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ven spirits of his fathers. He heard their halfformed words, and dimly beheld the times to come. He beheld the kings of Atha, the sons of future days'? They led their hosts, along the field, like ridges of mist, which winds pour, in autumn, over Atha of the groves. .

“ Larthon raised the hall of Samla 's, to the music of the harp". He went forth to the roes of Erin, to their wonted streams. Nor did he forget green-headed Lumon ; he often bounded over his seas, to where white-handed Flathal looked from the hill of roes. Lumon of the foamy streams, thou risest on Fonar's soul !”

Morning pours from the east. The misty heads of the mountains rise. Vallies shew, on

17 Dimly beheld the times to come. He beheld the kings of Atha, the sons of future days.] Par. Lost, xi, 356.

Know I am sent,
To shew thee what shall come in future days,

To thee and to thy offspring. 18 Samla, apparitions, so called from the vision of Larthon concerning his posterity. MACPHERSON.

19 Larthon raised the hall of Samla, to the music of the harp.) Par. Lost, i. 710.

Anon, out of the earth, a fabric huge
Rose like an exhalation, with the sound
Of dulcet symphonies and voices sweet.

every side, the grey-winding of their streams. His host heard the shield of Cathmor: at once they rose around; like a crowded sea, when first it feels the wings of the wind. The waves know not whither to roll; they lift their troubled heads *o.

Sad and slow retired Sul-malla to Lona of the streams. She went, and often turned; her blue eyes rolled in tears. But when she came to the rock, that darkly-covered Lona’s vale, she looked, from her bursting soul, on the king; and sunk, at once, behind.

Son ~ of Alpin, strike the string. Is there 20 Like a crowded sea, when first it feels the wings of the wind. The waves know not whither to roll. They lift their troubled heads.] Supra, iv. 24. Iliad, xiv. 16.

“Ως δ' ότε πορφύρη ΠΕΛΑΓΟΣ μέγα κύματι κωφώ,
'ΟΣΣΟΜΕΝΟΝ λιγέων ΑΝΕΜΩΝ λαιψηρά ΚΕΛΕΥΘΑ

Αύτως, ουδ' άρα τε ΠΡΟΚΥΛΙΝΔΕΤΑΙ ΟΥΔΕΤΕΡΩΣΕ. “ As when the vast ocean grows black, o'er the face of its silent waters; prescient of the coming storms, the rapid course of the whistling winds. Dark it heaves along its bounds, but knows not whither to roll its waves." MacPherson's Homer, ii. 47.

bi The original of this lyric ode is one of the most beautiful passages of the poem. The harmony and variety of its versification prove, that the knowledge of music was considerably advanced in the days of Ossian.

Puail teud, mhic Alpain nam fón
Ambail solas an clarsach na ncëol?

aught of joy in the harp ? Pour it then on the soul of Ossian : it is folded in mist. I hear thee, O bard, in my night. But cease the lightlytrembling sound *. The joy of grief belongs to Ossian, amidst his dark-brown years.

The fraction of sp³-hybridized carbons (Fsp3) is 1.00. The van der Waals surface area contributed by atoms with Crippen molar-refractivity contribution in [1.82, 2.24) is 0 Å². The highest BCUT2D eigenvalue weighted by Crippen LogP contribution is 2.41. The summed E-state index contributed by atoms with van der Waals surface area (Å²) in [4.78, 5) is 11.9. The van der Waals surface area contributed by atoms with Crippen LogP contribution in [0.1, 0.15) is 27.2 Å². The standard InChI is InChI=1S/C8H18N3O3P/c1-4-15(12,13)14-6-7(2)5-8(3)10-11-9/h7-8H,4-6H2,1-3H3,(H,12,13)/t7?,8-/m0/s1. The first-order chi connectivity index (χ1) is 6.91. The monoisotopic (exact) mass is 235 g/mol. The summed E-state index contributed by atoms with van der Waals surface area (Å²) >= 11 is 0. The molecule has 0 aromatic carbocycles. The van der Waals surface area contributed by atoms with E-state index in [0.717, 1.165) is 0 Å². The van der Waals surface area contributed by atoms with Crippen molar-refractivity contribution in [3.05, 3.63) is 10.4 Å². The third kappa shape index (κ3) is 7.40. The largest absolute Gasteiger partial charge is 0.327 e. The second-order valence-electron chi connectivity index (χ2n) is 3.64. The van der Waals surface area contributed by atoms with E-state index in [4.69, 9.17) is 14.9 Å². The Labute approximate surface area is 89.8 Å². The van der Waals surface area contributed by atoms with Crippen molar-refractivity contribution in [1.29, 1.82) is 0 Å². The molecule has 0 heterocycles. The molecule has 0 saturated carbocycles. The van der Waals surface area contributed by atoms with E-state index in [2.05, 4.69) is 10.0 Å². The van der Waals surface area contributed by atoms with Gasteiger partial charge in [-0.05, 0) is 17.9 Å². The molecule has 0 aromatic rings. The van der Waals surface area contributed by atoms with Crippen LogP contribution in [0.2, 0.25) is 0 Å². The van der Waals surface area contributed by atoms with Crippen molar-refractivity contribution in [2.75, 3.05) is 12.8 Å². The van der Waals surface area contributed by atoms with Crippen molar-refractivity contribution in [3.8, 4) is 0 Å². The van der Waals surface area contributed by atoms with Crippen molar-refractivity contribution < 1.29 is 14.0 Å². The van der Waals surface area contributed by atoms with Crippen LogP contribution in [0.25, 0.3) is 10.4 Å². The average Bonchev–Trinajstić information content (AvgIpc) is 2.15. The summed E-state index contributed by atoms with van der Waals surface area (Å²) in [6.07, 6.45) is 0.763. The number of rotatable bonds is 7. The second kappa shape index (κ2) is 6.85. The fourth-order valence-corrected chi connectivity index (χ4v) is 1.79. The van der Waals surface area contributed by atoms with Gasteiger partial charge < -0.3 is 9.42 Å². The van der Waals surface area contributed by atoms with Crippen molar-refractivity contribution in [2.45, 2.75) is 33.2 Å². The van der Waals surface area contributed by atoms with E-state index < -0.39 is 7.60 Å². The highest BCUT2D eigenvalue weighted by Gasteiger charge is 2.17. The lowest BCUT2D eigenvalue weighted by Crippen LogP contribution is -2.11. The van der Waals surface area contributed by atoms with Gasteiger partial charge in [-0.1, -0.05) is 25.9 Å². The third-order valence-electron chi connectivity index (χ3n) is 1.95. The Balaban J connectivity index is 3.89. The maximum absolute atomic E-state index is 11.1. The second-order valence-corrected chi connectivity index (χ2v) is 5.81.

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Taom air Ossian, agus ossun gu tróm;
"Ta anam a snamh an cëo.

Chualas ú, bhaird, a m'oicha.
Ach siumhla' fón edrom uaim sein, &c.

A dhrëun uaina thulloch nan tais
A thaomas do chean air gaoith oicha, &c.

MACPHERSON. 22 Is there aught of joy in the harp---But cease the lightlytrembling string] The joy of the harp ceaseth. Isaiah, xxiv. 8. But“ the lightly-trembling sound;" “ Son of Alpin strike the string ;” and in a former passage, Light-trembling from the harp, strike, virgins, strike the sound," are among the most common expressions in our Lyric poetry. In Dryden's St Cecilia ; supra, iv. 13,

The trembling notes ascend the sky,
Now strike the golden lyre again,

A louder yet, and yet a louder strain.
In Pope's St Cecilia ;

Wake into voice each silent string,
And sweep the sounding lyre--

In broken air, trembling, the wild music floats.
And in Gray's Progress of Poesy,

And give to rapture all thy trembling strings. But the efforts to translate these expressions into Earse of the third century, are alone sufficient to discredit the pretended originals. Pual teud, mhic Alpain nam fon;" Strike the string,

Green thorn of the hill of ghosts, that shakest thy head to nightly winds! I hear no sound in thee; is there no spirit's windy skirt now rustling in thy leaves ? Often are the steps of the dead, in the dark-eddying blasts; when the moon, a dun shield, from the east, is rolled along

the sky.

Ullin, Carril, and Ryno, voices of the days of old! Let me hear you, while yet it is dark, to please and awake my soul.

soul. I hear you not, ye sons of song; in what hall of the clouds is

your Do you touch the shadowy harp, robed with morning mist, where the rustling sun comes forth from his green-headed waves ?

rest?

son of Alpin of song. " Ambail solas an clarsach na ncëol ?” Dwells there solace in the harp of music? Taom air Ossian, Tume (pour) it upon Ossian. “ 'Ta anam a snamh an cëo;" His soul (anima) is swimming in mist. “Chualas ú, bhaird, a m’ oicha ;" I hear thee, bard, in my night. “ Ach siubhla' fón edrom uaim fein;" But depart the light sound from me, &c.

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